Meador: “I think the reporting process the way we’re doing now is by far better than what we did for years when we had it split up through the courts. The judge, the department heads directly work for the County Judge. He should have some input into their evaluation as we’re doing now. And I think, correct me if I’m wrong, but I don’t think the Judge can fire anybody without court approval.”
Doyal: “Wouldn’t. I wouldn’t if I could.”
Meador: “That’s what I mean. I don’t know what it would change. He’s not going to fire somebody on his own. That’s never happened. If he has a problem with a department head and it’s something that can’t be worked out, it’s a court decision. It’s not his. I don’t really see what we would gain by doing this.” (Emphasis added.)
Noack: “In the resolution, it states that he has the sole authority to do those very things.”
Doyal: “I’m not going to do anything. I’m not going to change. Did you bring up a motion?” [Publisher’s Note: Obviously, neither Doyal nor Meador discussed Doyal’s termination of Bosma or Zenor.]
Noack: “And that brings up a whole other thing: are we going to allow the new incoming Judge that same authority? We did this for you as an accommodation.” (Nodding to Doyal.)
Meador: “We should. The new County Judge should have some input over department heads. They affect his life a whole lot more than they do ours.” (Emphasis added.)
Commissioner Noack on March 27, 2018: “”And that brings up a whole other thing: are we going to allow the new incoming Judge that same authority? We did this for you as an accommodation.” (Nodding to Doyal.)
Commissioner Meador, responding on March 27, 2018: “”We should. The new County Judge should have some input over department heads. They affect his life a whole lot more than they do ours.”
Doyal: “I can tell you that having the department head meetings here has been very effective, I believe, in communications between departments. There’s not been any one decision that was made by my office that this Court wasn’t fully aware of and fully vetted. Even the situation with Ginger and her restructuring where Dodi even talked with members of the Commissioners Court first.”
Meador: “I talk to them all the time.”
Doyal: “My thought is it’s much easier to have one point of reference for reporting, but any major decisions are going to go through this Court. Period.”
Meador: “I agree.”
Riley: “I agree.”
Meador: “Is that a motion and a second?”
Noack: “Yes, sir.”
Doyal: “All in favor?”
Noack, Clark, Riley: “Aye (in unison.)”
Riley: “Oooh. What? Wait. Of what?” [Publisher’s Note: Riley often gets confused and cannot follow Commissioners Court meetings. With Doyal gone after December 31, 2018, Riley may experience greater problems following the happenings on the Commissioners Court.]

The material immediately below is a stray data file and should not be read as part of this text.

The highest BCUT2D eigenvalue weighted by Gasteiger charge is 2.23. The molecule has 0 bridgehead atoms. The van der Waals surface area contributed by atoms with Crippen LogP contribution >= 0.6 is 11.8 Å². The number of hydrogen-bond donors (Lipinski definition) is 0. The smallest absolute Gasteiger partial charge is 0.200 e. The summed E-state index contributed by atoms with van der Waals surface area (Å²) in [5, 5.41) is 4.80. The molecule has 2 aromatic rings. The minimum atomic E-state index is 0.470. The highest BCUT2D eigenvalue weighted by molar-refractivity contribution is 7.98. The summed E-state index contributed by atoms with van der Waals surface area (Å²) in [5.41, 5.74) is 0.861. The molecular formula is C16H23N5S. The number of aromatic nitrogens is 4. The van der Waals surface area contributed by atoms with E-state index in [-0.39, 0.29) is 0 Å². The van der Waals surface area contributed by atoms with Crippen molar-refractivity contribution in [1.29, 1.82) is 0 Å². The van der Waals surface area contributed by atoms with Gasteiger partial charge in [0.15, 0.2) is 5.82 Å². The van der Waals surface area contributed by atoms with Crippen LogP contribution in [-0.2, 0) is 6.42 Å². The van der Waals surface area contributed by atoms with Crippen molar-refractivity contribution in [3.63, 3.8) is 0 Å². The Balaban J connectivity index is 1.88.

Noack: “Of removing…”
Riley: “Never mind. Sorry.”
Noack: “Charlie, I though you were on my side, for once.”
Riley: “I’ll get on your side one of these days when it feels right.”
Doyal: “The motion is to put all the departments back with the court. All in favor?”
Clark and Noack: “Aye.”
Doyal: “All opposed?”
Riley and Meador: “No.”
Doyal: “The motion fails.”
December 11, 2018: With Doyal leaving and Riley desiring to terrorize County Human Resources Director Dodi Shaw directly, the liberals on the Commissioners Court decide to side with Noack for once
Current circumstances present difficult times for Meador and Riley. They’re losing Riley’s mentor and guide Doyal. In Doyal’s place will be the reform-minded Mark Keough.
Noack told The Golden Hammer yesterday afternoon, “The Court had previously made the mistake of giving its authority away to the County Judge. I felt like this Court needed to correct that mistake before the year ended.” Riley and Doyal clearly wanted to remove authority from Keough before he came into office. Riley also wants to have direct oversight over County Human Resources Director Dodi Shaw with whom Riley is upset, because he believes Shaw has dared to provide public information to the public, upon request.
With that background, Doyal placed the following agenda item on the December 11, 2018, Commissioners Court meeting agenda: CONSIDER, DISCUSS AND TAKE APPROPRIATE ACTION TO RETURN OVERSIGHT OF COUNTY DEPARTMENTS TO THE COMMISSIONERS COURT.
The discussion, lasting all of 31 seconds and with Clark absent, follows:
Doyal: “You know, Commissioners, that’s something that as the new administration comes in, it’s going to take them awhile to get their feet on the ground. You see, Mr. Keough, you’re going to be pretty busy, so this is a good move at this point. All in favor?”
The vote was unanimous.
Doyal: “Any opposed? The motion carries.”
Noack: “Is that effective immediately?”
Doyal: “January 1st. Either way.” [Publisher’s Note: Doyal’s golf obligations have kept him away from his job about seven-eighths of the time through the four years of his term as County Judge.]
Noack: “I’m just asking.”